“We’re going to file a wrongful death suit,” Kelley said. “We’re not going to give up.”

Oak Park’s Police Chief Rick Tanksley said that his department had thoroughly investigated the accident and conferred at length with the state’s attorney’s office. Tanksley called the incident “a senseless accident” and emphatically criticized Brown’s behavior.

“There’s no doubt the other driver exercised extremely poor judgment; extremely poor judgment. However, when we look at the law, (her) maneuver does not meet the requirements for charging a more serious offense,” he explained. “We don’t take these things lightly. If the state’s attorney’s office had found a way to bring more serious charges, we would have done so.”

State’s Attorney spokesman Andy Conklin said his office would have a formal comment on the case and of Wednesday’s events as soon as possible. But outside the courthouse Wednesday afternoon, Kelley, who has moved back to Chicago from Florida to live with her two orphaned grandchildren, expressed disbelief and frustration.

“She got off with a $285 fine for killing my daughter,” said Kelley. “(Prosecutors) didn’t even bring up the fact that my daughter was killed in the accident. I don’t understand the law. I really don’t.”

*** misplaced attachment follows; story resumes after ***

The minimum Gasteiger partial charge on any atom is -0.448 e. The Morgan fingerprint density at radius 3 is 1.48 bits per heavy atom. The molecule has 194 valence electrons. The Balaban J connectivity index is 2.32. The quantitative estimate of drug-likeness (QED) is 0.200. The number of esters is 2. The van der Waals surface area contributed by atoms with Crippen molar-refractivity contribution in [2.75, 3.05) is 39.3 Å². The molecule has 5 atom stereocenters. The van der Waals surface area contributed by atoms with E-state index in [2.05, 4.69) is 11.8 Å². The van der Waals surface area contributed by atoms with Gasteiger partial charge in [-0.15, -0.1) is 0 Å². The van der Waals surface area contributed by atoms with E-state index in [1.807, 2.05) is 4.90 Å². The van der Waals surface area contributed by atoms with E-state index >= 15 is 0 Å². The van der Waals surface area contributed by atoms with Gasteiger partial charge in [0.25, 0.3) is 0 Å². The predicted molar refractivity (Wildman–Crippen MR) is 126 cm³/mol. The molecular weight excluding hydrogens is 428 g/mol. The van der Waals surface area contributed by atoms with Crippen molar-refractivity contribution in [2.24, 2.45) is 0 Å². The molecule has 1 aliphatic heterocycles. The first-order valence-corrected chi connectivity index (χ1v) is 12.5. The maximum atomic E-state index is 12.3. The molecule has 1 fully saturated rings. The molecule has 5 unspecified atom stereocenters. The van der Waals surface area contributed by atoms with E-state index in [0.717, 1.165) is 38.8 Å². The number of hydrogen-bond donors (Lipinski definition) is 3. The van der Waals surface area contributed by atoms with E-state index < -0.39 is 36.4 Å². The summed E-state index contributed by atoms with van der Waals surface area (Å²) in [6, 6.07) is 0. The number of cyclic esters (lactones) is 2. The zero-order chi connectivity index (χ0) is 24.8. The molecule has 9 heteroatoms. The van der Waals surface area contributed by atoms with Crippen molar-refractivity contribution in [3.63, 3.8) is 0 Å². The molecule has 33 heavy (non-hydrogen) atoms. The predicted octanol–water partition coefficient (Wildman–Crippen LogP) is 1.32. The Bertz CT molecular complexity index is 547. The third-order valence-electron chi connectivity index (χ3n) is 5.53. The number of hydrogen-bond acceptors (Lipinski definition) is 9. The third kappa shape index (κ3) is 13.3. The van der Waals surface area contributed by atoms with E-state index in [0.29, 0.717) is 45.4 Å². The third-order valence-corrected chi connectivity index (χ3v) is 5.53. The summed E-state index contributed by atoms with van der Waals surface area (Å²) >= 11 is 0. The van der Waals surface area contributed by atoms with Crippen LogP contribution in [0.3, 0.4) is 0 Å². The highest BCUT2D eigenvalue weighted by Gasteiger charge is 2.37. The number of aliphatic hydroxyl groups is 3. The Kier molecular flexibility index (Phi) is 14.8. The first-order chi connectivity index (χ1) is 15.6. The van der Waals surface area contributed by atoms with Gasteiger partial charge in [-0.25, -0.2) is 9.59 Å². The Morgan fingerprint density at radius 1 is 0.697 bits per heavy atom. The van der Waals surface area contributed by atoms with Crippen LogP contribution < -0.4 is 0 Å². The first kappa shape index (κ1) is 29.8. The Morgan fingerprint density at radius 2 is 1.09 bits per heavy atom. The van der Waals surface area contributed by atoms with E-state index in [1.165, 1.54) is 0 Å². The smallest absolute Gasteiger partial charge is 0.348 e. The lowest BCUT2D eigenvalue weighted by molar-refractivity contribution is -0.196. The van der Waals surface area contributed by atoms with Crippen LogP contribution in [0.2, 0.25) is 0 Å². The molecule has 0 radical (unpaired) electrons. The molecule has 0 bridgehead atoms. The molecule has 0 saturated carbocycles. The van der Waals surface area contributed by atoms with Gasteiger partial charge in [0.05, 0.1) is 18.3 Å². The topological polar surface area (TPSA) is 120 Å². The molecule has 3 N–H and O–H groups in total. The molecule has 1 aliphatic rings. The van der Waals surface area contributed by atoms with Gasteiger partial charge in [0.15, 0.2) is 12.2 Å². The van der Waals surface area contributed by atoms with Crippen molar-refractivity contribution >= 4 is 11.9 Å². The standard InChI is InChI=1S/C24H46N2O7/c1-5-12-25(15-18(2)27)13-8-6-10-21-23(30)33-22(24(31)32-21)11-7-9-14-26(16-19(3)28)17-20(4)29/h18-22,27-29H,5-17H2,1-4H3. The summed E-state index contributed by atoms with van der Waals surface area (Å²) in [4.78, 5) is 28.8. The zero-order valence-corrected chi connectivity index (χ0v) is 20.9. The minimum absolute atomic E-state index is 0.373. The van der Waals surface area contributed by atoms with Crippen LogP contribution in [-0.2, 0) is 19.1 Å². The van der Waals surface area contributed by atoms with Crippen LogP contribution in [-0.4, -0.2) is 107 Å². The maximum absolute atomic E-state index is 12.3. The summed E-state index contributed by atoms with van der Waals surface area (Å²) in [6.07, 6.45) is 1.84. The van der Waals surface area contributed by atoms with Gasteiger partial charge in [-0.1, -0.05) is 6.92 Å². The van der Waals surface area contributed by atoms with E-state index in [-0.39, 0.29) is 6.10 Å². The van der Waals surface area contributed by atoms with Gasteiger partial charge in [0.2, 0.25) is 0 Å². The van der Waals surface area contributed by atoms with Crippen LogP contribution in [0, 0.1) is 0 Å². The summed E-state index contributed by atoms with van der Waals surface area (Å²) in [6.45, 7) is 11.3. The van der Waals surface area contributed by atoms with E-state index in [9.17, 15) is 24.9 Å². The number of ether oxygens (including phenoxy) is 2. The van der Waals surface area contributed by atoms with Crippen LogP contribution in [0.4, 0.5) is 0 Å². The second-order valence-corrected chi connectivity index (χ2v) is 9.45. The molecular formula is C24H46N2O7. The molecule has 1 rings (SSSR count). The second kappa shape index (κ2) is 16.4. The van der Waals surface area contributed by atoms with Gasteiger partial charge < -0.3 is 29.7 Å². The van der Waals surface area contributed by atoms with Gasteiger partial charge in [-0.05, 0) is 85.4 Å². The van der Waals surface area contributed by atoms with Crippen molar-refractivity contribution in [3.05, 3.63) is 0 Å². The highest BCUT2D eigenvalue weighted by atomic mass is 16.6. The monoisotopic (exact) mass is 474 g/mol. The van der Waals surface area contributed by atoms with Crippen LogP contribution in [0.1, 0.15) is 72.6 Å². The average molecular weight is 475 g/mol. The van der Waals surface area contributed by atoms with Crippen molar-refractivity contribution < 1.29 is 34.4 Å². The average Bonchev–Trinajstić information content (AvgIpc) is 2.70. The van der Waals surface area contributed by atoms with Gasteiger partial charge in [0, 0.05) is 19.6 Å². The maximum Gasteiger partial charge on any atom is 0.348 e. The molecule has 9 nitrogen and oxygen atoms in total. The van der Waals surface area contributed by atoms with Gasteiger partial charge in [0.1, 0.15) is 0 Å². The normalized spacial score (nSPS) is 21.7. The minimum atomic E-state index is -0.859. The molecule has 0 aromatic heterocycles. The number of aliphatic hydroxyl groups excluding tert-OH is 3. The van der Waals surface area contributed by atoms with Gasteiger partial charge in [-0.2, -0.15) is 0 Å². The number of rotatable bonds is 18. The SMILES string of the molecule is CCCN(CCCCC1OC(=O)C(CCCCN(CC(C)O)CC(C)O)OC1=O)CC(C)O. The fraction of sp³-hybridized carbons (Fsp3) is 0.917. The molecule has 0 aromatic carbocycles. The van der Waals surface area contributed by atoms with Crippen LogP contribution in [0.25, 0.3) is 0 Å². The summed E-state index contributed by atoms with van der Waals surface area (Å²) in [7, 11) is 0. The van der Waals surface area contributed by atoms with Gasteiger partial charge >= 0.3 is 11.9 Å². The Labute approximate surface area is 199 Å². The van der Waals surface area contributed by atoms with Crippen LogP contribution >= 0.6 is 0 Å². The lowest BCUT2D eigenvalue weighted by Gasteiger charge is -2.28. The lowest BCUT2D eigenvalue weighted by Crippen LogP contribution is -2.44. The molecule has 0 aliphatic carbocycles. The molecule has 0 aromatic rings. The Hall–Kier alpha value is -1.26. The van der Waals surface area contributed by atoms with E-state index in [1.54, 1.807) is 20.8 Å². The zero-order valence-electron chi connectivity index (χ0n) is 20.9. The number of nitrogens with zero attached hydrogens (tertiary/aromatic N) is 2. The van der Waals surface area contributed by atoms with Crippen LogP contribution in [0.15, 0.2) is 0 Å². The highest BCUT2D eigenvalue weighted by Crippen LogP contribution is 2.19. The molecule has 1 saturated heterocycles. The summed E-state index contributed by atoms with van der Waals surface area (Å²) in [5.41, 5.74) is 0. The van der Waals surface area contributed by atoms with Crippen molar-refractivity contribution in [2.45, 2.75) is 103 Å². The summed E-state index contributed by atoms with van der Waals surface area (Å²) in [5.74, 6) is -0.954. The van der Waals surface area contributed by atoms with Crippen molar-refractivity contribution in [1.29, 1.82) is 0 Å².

Oak Park chief: Lack of respect is a major problem

Oak Park Police Chief Rick Tanksley expressed sadness and frustration regarding the death of motorcyclist Jamilla Simms.

Tanksley said he was "heartbroken" upon arriving at the accident scene on Sept. 16. He noted that he is a former motorcyclist and that numerous officers on the Oak Park force ride motorcycles, so they're sensitive to the issues motorcyclists face.

"We recently lost one of our beloved officers in a motorcycle accident," he said.

Tanksley stressed that he's well aware of the problem of distracted drivers but that the problem also stems from a basic lack of concern for others on the road, and a lack of care and attention by many drivers.

"I've said before, drivers around here don't respect pedestrians, don't respect bicyclists, don't respect motorcyclists."

Dawn Valenti, director of United for a Cause, which handles street and domestic violence and sexual assault issues in the city, is also a motorcyclist. She was present outside Lolita Brown's court hearing Wednesday. Valenti said she's both outraged and concerned. She noted a May 2, incident in Lake Zurich where a woman driving 50 mph slammed into another female motorcyclist who was stopped at a traffic light.

Lora L. Hunt, 48, of Morris, allegedly told police she was painting nails and never saw Anita Zaffke, 56, of Lake Zurich, until she struck her from behind. Zaffke was wearing a helmut, but was thrown about 200 feet. She died from massive spinal cord injuries.

Hunt, who was initially charged only with traffic violations, was recently indicted by a Lake County grand jury on six counts of reckless homicide. Ironically, Hunt turned herself in to Lake County authorities on Sept. 16, the same day Simms was killed.